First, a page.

As long as workers were employed and on your payroll on 30 October 2020, then they will be eligible for furlough leave. This could include employees on fixed-term, flexible or zero-hours contracts, or those on agency contracts where the employer pays the worker through its payroll. The scheme is open to foreign nationals and grants under the scheme are not treated as “access to public funds”, meaning that being placed on furlough will not impact on any visa conditions.
However, if the employee did not start their furlough leave before 1 December 2020, the employer will not be able to claim a grant for any days during which the employee is serving a period of notice (whether statutory or contractual).
The Government has announced separate measures for the self-employed and for contingent workers.
Does it apply to staff who have not yet commenced employment or commenced recently?
The Government has confirmed that furlough leave under the extended CJRS will not apply to employees who were employed after 30 October 2020 (although see below regarding re-hiring employees). However, if you have acquired employees after this date as a result of a TUPE transfer, or have consolidated your payroll with the effect that some employees join the payroll after this date, you will be able to place affected employees on furlough.
The 12 November Direction confirms that if you have acquired employees on or after 1 September, you can still furlough them on or after 1 November.
I have recently made some staff redundant? Will I be able to rehire them and immediately place them on furlough leave?
Employees who have been made redundant or whose employment has otherwise terminated since 22 September 2020 can be rehired and then furloughed.
How is the 80% figure calculated? What is meant by regular wages?
If the employee was employed on or before 19 March then the 80% figure will be based on earnings payable in the last pay period on or before 19 March 2020 (if earnings are fixed), or, the higher of (i) the earnings in the same pay period in the previous year, or (ii) the average earnings in the previous 12 months (or less if they have worked for a shorter period), and is capped at £2,500 gross per month (if earnings are variable).
If the employee started their employment after 19 March 2020, then the 80% figure will be based on either:-
- the earnings payable in the last pay period on or before 30 October 2020 (if earnings are fixed), or,
- the average earnings in the period between their start date or 6 April 2020 (whichever is the later) and the day before their furlough begins.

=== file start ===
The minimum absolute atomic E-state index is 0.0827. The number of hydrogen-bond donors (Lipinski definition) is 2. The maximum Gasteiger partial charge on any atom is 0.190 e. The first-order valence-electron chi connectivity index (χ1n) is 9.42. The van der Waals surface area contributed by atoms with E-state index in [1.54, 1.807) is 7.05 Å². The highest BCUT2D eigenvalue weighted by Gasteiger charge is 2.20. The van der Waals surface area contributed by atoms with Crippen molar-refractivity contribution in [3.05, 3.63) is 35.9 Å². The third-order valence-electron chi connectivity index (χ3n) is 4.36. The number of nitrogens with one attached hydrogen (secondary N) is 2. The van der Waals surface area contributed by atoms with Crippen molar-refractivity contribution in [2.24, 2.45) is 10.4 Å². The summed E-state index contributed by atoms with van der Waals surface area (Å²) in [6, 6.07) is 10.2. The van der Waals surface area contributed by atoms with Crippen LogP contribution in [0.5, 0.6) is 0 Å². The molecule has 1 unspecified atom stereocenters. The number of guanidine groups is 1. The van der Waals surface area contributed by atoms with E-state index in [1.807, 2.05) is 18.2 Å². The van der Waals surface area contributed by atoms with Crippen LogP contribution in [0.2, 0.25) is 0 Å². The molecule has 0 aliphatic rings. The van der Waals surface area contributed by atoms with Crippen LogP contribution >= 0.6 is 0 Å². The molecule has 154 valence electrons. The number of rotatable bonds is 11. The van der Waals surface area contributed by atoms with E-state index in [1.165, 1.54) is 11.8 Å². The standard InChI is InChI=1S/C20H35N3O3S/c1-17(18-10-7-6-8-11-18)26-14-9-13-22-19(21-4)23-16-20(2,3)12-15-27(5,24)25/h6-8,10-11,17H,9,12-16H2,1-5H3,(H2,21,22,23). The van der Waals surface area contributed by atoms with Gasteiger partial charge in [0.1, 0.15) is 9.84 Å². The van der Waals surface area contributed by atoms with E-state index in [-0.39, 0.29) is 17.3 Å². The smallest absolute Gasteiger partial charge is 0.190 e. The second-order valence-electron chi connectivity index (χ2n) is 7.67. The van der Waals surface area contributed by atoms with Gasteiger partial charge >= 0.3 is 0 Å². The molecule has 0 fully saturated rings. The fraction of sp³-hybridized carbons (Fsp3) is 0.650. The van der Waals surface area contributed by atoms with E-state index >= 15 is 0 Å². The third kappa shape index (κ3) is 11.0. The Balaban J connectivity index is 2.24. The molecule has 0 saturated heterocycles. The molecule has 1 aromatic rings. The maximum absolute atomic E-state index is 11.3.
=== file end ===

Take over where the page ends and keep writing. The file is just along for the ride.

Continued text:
Employers will also be able to claim the associated employer national insurance contributions and the minimum automatic enrolment employer pension contributions on that subsidised wage (i.e. not on the employee's usual salary). Included in the calculation of earnings are regular contractual payments such as wages, compulsory commission and past overtime (presumably payments in respect of overtime before the employee was furloughed), together with any variable payments such as overtime or shift premia, provided there is no discretion as to how such payments are calculated. The calculation will not include discretionary commission (including tips) or bonuses, non-cash payments or the value of any benefits in kind. It also does not take account of any salary sacrifice arrangements.
Am I required to top up my employees’ wages beyond 80%?
No, this is not required by the extended CJRS, although employers can choose to top up wages if they wish to do so. However, employers are required to abide by normal employment law principles when furloughing employees, including in relation to changing terms and conditions of employment. Therefore, where there is no contractual right to lay-off staff, it will be necessary for employees to agree to being placed on furlough leave which should be evidenced in writing (see below).
How do I obtain reimbursement from HMRC?
To be eligible for the subsidy under the extended scheme, employers must have reached an agreement, in writing, with their employee (or reached collective agreement with a trade union) that he/she will be furloughed and will either do no work or will work reduced hours during the period of the furlough. A record of this agreement must be kept for five years.
An agreement to furlough must be made before the date the furlough period begins. The only exception to this rule is that an agreement entered into on or before 13 November can be backdated to 1 November 2020.